As a spiritual director, I recommend to people who are trying to heal childhood religious experiences that they return to the scene of the crime and forgive people for what happened. Little did I know that I had another important step in my own process of forgiving people for my childhood religious experiences. It caught me completely by surprise. Read more
Going down the stairs on that last day, I intentionally kept my hand on the rail, trying to burn the memory of its feel in my mind. This would be the last time I would ever go down these stairs — the last time I would touch this railing. Beginning the weeks and days before, the weight of what I would be losing grew and I wanted to hold on to whatever memory I could. Read more

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Luke Reynold's A New Man: A book review

Kings of smut Larry Flynt and Joe Francis made a lot of Americans uncomfortable in January when they requested $5 billion of stimulus cash from Congress. It is unclear whether the request was earnest or a cynical joke, but most commentators in the media expressed disgust that Flynt and Francis wanted taxpayers' dollars to fund porn. What often went unsaid in these discussions was the awkward fact that taxpayers were pitching in plenty of their own cash for Flynt and Francis already. Government assistance wasn't needed to keep the porn industry afloat; we were taking care of that ourselves.

Book Review: Felicity Dale's The Black Swan Effect

The enduring sidelining of women exists in the contemporary church because so many are convinced that this is the way it is supposed to be—that it is a biblical mandate, a divine commitment to a patriarchal order. The notion of women leading, preaching, and planting churches is still unheard of in many corners of Christendom. The idea of Christian women fulfilling the mission of the gospel on their own without the permission or leadership of men seems about as likely as a flock of black swans flocking into a church yard.

Rachel Held Evans's "A Year of Biblical Womanhood": A Book Review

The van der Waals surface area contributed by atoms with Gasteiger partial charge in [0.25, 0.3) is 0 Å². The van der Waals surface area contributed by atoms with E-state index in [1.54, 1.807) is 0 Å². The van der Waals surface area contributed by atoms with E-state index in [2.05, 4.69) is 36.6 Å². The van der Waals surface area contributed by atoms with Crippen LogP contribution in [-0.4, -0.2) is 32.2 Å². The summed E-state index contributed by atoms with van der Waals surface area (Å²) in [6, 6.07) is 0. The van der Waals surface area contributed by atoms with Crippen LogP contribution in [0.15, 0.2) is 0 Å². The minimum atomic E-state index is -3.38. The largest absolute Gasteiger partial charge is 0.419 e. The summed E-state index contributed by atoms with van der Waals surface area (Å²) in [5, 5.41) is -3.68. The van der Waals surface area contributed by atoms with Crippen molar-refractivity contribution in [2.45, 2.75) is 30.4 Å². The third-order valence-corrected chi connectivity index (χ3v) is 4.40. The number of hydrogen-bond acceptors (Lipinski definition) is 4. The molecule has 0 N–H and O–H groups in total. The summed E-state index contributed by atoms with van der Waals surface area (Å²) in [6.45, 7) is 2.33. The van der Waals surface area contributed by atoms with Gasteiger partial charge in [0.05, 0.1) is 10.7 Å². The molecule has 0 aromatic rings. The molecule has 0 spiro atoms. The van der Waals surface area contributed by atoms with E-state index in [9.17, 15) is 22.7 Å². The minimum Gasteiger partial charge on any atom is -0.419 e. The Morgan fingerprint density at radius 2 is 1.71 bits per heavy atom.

The topic of "biblical womanhood" is what we could deem a "hot button" topic in certain circles of Christian culture. While many books, conferences, speakers, and pastors have spent a great deal of time and energy encouraging Christian women to pursue "biblical womanhood," the concept itself has also generated a great debate and begs the question: What does the Bible really say about being a woman of faith?

Vulnerability Makes the Man: A Review of Man Enough: How Jesus Redefines Manhood by Nate Pyle

They say clothes make the man. Translation: appearance counts for a lot, even everything. When image is paramount, vulnerability becomes the enemy. It threatens to shatter that image, exposing the person underneath. Nobody says “vulnerability makes the man.” Until now.

Nate Pyle’s new book, Man Enough: How Jesus Redefines Manhood calls Christian men to disregard elusive cultural ideals of masculinity in favor of Jesus-like vulnerability, love, and relationship.

Book Review: Borderline by Stan Goff

Stan Goff’s Borderline: Reflections on War, Sex, and the Church offers a fresh, if controversial perspective on the relationship between the church, war, and patriarchy. Goff’s central argument is that war loving and women hating are ultimately two sides of the same coin, driven by the same fears that allow for the rationalization of conquest and colonization.

Book Review: Mentor for Life by Natasha Sistrunk Robinson

In Mentor for Life, Natasha Sistrunk Robinson gives us a fresh challenge to develop committed followers of Jesus through mentoring. I found her model and exhortation fresh for its small group approach (in contrast to one-to-one) and for its balance between recommending structure or content and encouraging adaptability as mentors get to know their mentees. The book provides a solid framework rather than a prescriptive “ how-to” manual—or maybe it is inviting because the ample “ how-to” is situated among reminders that God’s gracious work is primary.

Jesus Feminist | Reviewed by Naomi Krueger

“Are you a feminist?” I ask him, purposely provoking a conversation.

“No.”

“Do you believe that women and men are equal in the sight of God and should be treated with mutual respect?”

“Of course! But I’m not a feminist.”

This is a conversation I’ve had many times with male friends and family members. Many times these people tend toward a complementarian perspective and the response is no surprise. Others really do subscribe to egalitarian theology and are simply opposed to using the term “feminist.”